El Cajon 'Housing Navigator' ready to help homeless

El Cajon’s plan for connecting homeless persons to housing opportunities has taken root.

Crisis House employee Karina Hernandez, whose business card reads “El Cajon Housing Connections, Housing Navigator,” was hired by the city several months ago at the urging of the City Council.

Crisis House partners with the city to provide Housing Connections. Hernandez will remain employed by Crisis House during the 12-month program.

El Cajon’s “housing navigator” position is similar to a recent pilot program that was a success in Encinitas.

Hernandez, 32, has already placed one needy family in housing and is closing in on finding a suitable rental for a homeless man. She has been out with the El Cajon Police’s Homeless Outreach Team and handed out her card to several individuals.

The goal of the City Council is for the navigator to find homes for 25 individuals by June 30, 2018.

Hernandez is a 2004 Eastlake alum with bachelor’s and master’s degrees in social work from Cal State Los Angeles. She said she has known since age 15 that she wanted to be a social worker.

Hernandez has been employed since 2015 by Crisis House, a community resource center based in El Cajon. The nonprofit has been helping people become self-sufficient and gain access to social services in East County since 1970.

“I’ve been working with the individuals and families through Crisis House for two years,” Hernandez said, “and one of the main things they ask about is housing. I’m very happy I can finally help them in that way, to help them get off the streets, even if it’s just a room to rent for a little bit of time. A lot of them are just asking for a place to lay their head.”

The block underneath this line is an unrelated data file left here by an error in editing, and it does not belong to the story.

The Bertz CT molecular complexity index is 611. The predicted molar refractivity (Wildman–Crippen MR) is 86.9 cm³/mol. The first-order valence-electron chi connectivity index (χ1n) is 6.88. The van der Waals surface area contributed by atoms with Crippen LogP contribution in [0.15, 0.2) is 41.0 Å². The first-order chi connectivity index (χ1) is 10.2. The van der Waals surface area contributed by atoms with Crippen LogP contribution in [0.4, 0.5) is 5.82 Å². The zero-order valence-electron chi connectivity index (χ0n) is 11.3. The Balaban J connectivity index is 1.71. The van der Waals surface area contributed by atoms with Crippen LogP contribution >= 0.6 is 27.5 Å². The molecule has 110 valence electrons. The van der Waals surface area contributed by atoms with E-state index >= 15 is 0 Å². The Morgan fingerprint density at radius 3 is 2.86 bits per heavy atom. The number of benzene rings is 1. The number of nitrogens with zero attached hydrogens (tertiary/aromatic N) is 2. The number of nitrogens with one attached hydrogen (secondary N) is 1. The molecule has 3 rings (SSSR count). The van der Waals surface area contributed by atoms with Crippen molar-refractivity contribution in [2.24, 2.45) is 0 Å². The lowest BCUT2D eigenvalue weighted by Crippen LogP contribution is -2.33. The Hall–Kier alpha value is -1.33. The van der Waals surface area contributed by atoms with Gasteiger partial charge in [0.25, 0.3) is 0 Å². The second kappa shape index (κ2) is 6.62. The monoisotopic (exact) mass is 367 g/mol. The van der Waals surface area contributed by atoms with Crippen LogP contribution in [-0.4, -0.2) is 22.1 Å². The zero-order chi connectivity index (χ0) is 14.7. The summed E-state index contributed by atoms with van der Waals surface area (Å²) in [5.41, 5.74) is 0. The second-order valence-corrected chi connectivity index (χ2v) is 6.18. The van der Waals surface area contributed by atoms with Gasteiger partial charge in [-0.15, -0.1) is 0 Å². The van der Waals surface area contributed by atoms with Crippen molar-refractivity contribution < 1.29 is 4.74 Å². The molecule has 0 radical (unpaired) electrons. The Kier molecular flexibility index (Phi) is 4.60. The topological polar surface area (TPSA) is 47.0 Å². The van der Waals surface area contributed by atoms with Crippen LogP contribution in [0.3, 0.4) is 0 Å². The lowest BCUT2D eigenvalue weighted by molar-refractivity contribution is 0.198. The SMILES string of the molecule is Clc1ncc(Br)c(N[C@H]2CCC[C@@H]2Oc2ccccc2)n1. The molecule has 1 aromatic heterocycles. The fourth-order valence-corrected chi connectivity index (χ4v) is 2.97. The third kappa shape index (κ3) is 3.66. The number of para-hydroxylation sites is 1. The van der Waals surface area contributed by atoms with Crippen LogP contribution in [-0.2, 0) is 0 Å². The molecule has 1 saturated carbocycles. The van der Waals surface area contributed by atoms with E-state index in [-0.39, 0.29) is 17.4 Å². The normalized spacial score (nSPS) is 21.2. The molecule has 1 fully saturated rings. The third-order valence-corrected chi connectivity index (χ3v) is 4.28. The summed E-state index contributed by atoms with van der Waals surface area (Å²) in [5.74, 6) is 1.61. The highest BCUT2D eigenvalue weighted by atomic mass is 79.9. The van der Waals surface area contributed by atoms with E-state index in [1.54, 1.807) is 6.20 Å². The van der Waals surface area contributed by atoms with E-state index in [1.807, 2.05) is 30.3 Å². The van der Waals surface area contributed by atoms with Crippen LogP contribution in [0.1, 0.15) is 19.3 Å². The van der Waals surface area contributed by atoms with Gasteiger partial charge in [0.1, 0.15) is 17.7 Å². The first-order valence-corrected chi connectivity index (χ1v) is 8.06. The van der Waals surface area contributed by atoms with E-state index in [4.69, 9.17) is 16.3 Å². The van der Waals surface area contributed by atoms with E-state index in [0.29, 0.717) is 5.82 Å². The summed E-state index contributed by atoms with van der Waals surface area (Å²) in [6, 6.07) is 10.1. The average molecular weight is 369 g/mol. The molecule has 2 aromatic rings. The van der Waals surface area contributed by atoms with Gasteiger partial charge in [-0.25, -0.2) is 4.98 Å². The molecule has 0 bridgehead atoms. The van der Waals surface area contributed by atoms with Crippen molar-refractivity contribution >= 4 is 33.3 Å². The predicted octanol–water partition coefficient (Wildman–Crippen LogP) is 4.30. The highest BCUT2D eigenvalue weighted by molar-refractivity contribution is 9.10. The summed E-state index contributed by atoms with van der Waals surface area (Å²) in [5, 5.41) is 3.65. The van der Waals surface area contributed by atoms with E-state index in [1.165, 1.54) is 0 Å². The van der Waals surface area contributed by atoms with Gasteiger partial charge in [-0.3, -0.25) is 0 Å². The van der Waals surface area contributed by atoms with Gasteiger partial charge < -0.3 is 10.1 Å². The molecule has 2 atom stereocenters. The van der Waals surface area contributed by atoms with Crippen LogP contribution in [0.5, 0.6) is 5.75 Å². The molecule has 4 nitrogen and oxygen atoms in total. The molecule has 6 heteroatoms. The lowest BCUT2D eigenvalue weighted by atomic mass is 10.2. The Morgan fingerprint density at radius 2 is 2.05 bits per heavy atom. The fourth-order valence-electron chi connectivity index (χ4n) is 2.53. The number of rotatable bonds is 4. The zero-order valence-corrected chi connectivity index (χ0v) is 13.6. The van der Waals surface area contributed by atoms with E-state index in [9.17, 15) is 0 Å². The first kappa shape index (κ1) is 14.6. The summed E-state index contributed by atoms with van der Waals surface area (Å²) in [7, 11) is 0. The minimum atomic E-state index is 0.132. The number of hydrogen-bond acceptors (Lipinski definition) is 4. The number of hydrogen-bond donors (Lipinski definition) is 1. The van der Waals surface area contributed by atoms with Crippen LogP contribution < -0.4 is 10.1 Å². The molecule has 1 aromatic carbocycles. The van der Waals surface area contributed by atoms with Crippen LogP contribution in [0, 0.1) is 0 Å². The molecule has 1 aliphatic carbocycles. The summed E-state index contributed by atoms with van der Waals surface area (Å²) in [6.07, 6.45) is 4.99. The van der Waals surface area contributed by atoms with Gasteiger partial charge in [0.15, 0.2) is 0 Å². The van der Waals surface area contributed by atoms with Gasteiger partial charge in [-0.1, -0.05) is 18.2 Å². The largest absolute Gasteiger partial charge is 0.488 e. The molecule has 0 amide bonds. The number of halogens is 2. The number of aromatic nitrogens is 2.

In her job for the city, Hernandez will focus on establishing relationships with persons who are homeless, match those persons with suitable housing, and guide them toward programs and services.

Mary Case, executive director of Crisis House, said Hernandez has already established relationships and built trust with many homeless people in the city. That connection will make her job less complicated than it would have been for someone from outside Crisis House, Case said.

Hernandez will be paid $37,440 for the year, plus have use of a cell phone, laptop computer and other perks.

The council earlier this year dedicated up to $150,000 for the position, $80,000 of that for housing assistance funds.

In May, pushed by City Councilmen Steve Goble and Gary Kendrick, the city decided to take a more hands-on approach to the homeless situation in El Cajon.

Kendrick and Goble said they were concerned that El Cajon’s most recent homeless numbers showed a 21 percent increase in the past year.

The annual “point in time” count of homeless persons in 2017 showed 65 people in sheltered housing and 323 living unsheltered in the city, for a total of 388. That number was 321 last year.

Mayor Bill Wells said homelessness is a top priority and top concern for citizens in the city of nearly 100,000.

“Obviously, there is no one simple solution to this,” Wells said. “The housing navigator is one piece of the puzzle. It’s easy to be discouraged because to really do enough would cost millions of dollars. A city does what it can with enforcement, with helping people access the system and opening up opportunities to get off the street.

“All those things working in combination start the process of working toward more solutions.”

Case said she is glad the city is funding the position and that Crisis House can help.

She acknowledged that the effort will be a challenge, but that just providing the opportunity for Crisis House is a big dea.

“We can’t wait to really get going,” Case said.

Hernandez said she is “just excited to be part of this project and finally being able to be a housing resource for everyday clients.”

The city is also working with several other partners, including the San Diego Regional Task Force on the Homeless, the County of San Diego, the East County Homeless Task Force and Crisis House in an effort to decrease the number of people living on the streets or in their cars.

karen.pearlman@sduniontribune.com

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